Perhaps nothing personifies the current state of Pennsylvania’s drug epidemic more than this: Over the course of the past two decades the state has established a network of 17 residential treatment facilities for pregnant women dealing with drug addiction. According to Deb Beck, president of the Drug and Alcohol Service Providers of Pennsylvania, those facilities are now overwhelmed.

Last year, 3,897 babies born in Pennsylvania had been exposed to illegal drugs during pregnancy, according to the Reading-based Center for Children’s Justice. That’s more than 10 newborns per day, and a 44 percent increase over the 2,706 babies born exposed to drugs just three years ago.

“The problem is just so big now,” Beck said. “They’re swamped.”

The state’s Department of Human Services is forming work groups to make recommendations for officials and caseworkers to follow, offering protocols in response to these addicted babies. Delays in meaningful solutions have been frustrating for many involved in the system, whose function it is to provide immediate care and outreach.

Among the work groups tasked with finding solutions are employees of the state departments of Human Services, Health and Drug and Alcohol Programs, representatives from the American Academy of Pediatrics, the Hospital and Health System Association of Pennsylvania, the American Congress of Obstetricians and Gynecologists, other medical groups, county agencies and the court system.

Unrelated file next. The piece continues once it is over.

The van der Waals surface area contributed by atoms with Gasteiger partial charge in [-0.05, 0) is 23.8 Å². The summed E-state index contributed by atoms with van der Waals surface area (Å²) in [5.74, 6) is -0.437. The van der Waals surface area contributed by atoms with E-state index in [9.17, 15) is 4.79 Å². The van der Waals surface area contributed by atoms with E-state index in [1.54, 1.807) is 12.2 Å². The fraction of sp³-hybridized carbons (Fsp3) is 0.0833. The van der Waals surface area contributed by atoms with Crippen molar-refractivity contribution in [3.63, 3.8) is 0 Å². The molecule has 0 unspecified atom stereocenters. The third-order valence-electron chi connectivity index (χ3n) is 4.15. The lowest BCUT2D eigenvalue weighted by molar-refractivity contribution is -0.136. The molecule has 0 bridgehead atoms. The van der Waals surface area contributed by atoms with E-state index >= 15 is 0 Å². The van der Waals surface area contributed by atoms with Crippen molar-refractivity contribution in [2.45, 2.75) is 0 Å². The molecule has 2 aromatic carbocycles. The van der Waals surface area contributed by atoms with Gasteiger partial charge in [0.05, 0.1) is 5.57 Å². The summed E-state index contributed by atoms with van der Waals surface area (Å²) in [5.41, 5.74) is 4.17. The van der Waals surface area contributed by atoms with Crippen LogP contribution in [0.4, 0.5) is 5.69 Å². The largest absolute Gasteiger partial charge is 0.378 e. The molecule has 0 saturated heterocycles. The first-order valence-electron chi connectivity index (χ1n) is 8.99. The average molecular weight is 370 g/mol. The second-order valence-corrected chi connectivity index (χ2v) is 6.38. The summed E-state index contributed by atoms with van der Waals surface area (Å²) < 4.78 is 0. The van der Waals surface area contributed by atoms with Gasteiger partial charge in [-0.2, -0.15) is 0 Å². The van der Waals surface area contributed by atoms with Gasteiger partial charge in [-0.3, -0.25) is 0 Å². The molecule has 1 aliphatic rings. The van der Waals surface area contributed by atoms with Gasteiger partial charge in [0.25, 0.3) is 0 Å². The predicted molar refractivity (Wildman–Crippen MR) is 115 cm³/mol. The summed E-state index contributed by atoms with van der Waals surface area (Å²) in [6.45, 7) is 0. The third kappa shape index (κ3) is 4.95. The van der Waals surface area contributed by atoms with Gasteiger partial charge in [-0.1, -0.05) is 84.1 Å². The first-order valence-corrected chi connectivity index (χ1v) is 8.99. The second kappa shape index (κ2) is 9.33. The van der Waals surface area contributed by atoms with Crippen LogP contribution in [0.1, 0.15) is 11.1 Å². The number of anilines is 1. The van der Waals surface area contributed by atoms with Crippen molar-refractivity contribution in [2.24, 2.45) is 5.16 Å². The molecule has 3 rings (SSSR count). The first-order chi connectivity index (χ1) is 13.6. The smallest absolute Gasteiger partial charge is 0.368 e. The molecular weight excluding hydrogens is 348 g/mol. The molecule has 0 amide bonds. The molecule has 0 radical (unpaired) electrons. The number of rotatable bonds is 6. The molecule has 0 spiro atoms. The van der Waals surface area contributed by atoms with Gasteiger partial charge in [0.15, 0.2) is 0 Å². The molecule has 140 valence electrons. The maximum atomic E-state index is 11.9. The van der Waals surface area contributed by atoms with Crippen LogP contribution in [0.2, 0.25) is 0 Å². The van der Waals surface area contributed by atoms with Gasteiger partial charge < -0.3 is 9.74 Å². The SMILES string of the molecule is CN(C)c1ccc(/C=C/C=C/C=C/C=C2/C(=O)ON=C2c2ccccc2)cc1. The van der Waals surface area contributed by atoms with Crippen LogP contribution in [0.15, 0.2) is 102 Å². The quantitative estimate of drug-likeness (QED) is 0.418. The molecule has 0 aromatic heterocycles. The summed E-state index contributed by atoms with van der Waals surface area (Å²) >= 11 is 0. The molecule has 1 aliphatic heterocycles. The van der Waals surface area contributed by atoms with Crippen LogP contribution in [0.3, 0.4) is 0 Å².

The groups, Cathleen Palm, founder of the Center for Children’s Justice, said, can set “the stage for smart policy, going forward, but it doesn’t eliminate the need for a sense of urgency and guidance now.”

State Rep. Katherine Watson, R-Bucks County, the author of legislation to require medical professionals to notify Children and Youth agencies if a baby is born with drugs in his or her system, regardless of whether the drugs were used illicitly or under the guidance of a doctor, said the time for waiting and talking is over. It’s time for action. 

“I’ve told them, I’m not going to wait forever,” Watson said of these work groups.

While awareness, funding, programs and a solution-based approach to the opioid and heroin problem have pushed the fight to the headlines, much more needs to be done. It is imperative these groups, and others like them with similar agendas and priorities, come up with measurable and meaningful results in a timely fashion.

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